Leah Remini Talks About 'Repercussions to Speaking Out' After Leaving Scientology

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Leah Remini continues to speak out about her time as a member of the Church of Scientology, and what it meant to leave the religion.

In her new A&E docu-series, Leah Remini: Scientology and the Aftermath, the 46-year-old actress has other former Scientologists sharing their experiences after leaving the Church.

"The people who are speaking are very brave to do it because [there are] repercussions to speaking out -- and that's why I said, 'OK, I can't sit back,'" Remini -- who left Scientology in 2013 -- says on Wednesday's episode of The Ellen DeGeneres Show.

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"I was watching high executives, former executives of the Church leaving and speaking out about abuses and things that they've experienced while working for the Church, and I saw how the church reacted. I felt I had a responsibility to say, 'I'm not going to allow you to bully these people who were very brave to come out and tell their stories,'" she continues. "And that's from executives. But there are just average parishioners like me who leave and speak out about what they've experienced, they lose their family. The Church goes after their family to shun their family, oftentimes. I'm very lucky that that didn't happen to me. My family chose me."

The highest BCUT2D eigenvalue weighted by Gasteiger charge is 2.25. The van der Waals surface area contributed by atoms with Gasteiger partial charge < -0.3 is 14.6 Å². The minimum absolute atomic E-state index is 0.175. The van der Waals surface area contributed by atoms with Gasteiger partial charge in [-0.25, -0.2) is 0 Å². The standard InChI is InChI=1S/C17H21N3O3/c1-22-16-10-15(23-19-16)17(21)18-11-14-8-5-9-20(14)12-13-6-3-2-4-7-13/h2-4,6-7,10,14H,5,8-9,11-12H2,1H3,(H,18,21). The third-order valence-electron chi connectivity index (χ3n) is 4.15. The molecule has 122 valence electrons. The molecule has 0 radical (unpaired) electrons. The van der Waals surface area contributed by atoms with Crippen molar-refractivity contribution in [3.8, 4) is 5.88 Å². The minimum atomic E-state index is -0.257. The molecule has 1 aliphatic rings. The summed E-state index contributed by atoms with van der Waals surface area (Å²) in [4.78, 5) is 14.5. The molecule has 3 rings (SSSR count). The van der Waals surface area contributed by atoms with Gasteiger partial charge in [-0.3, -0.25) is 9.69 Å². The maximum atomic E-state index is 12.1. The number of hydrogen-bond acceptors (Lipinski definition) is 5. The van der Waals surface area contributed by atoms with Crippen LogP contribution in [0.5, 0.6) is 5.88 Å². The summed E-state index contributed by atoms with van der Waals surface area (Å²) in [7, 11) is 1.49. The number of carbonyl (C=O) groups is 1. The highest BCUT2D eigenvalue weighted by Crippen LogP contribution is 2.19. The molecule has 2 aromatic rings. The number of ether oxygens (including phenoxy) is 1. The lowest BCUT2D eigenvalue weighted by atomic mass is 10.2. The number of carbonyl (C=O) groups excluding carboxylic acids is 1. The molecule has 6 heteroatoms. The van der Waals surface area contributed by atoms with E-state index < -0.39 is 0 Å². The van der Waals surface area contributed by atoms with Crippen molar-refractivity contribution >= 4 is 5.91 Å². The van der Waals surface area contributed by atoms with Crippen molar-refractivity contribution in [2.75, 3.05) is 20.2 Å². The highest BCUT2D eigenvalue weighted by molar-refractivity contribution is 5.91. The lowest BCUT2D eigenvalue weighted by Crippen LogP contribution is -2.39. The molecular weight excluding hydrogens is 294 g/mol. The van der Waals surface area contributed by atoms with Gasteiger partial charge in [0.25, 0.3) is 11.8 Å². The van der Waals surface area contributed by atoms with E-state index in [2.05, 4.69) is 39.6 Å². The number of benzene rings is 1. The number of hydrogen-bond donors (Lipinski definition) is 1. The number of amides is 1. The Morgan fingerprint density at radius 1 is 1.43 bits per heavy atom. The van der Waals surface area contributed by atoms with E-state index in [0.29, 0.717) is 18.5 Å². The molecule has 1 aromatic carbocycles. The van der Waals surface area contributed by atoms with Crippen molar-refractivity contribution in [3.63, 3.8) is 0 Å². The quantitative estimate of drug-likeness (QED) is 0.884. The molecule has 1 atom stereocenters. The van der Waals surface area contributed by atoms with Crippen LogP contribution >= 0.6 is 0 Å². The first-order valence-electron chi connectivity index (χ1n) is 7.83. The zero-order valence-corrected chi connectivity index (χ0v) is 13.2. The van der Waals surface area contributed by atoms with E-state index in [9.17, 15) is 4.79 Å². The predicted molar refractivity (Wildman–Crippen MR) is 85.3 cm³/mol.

When DeGeneres asks if Remini has felt threatened since leaving the religion, she claims that she has "been followed," but says her story "pales in comparison to what happened to other people" and "how people are bullied into silence."

"What I have is I'm an actress, and I'm able to speak, and I'm able to give a voice to people who might not have an Ellen to go on," the King of Queens star explains. "For that, I feel lucky and I feel blessed. That's kind of what my path is right now."

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Remini also tells DeGeneres why she thinks many people don't leave Scientology. "The Church does have all your secrets from when you were a child, but that isn't the reason why people don't leave the Church," she says. "People don't leave the Church because they actually believe what they're doing is good. It's very hard for me to attack something that I believed in, and I believed in it wholeheartedly my whole life. It's a difficult position to be in. They believe that they have the answers to life to help mankind."

The Church has previously responded to Remini's past criticisms, including claims made in her book, Troublemaker: Surviving Hollywood and Scientology, saying in a statement to ET, "It comes as no surprise that someone as self-absorbed as Leah Remini with an insatiable craving for attention would exploit her former faith as a publicity stunt by rewriting her history with it, including omitting that she was participating in a program to remain a Scientologist by her own choice, as she was on the verge of being expelled for her ethical lapses."

Leah Remini: Scientology and the Aftermath premieres Nov. 29 at 10 p.m. on A&E.

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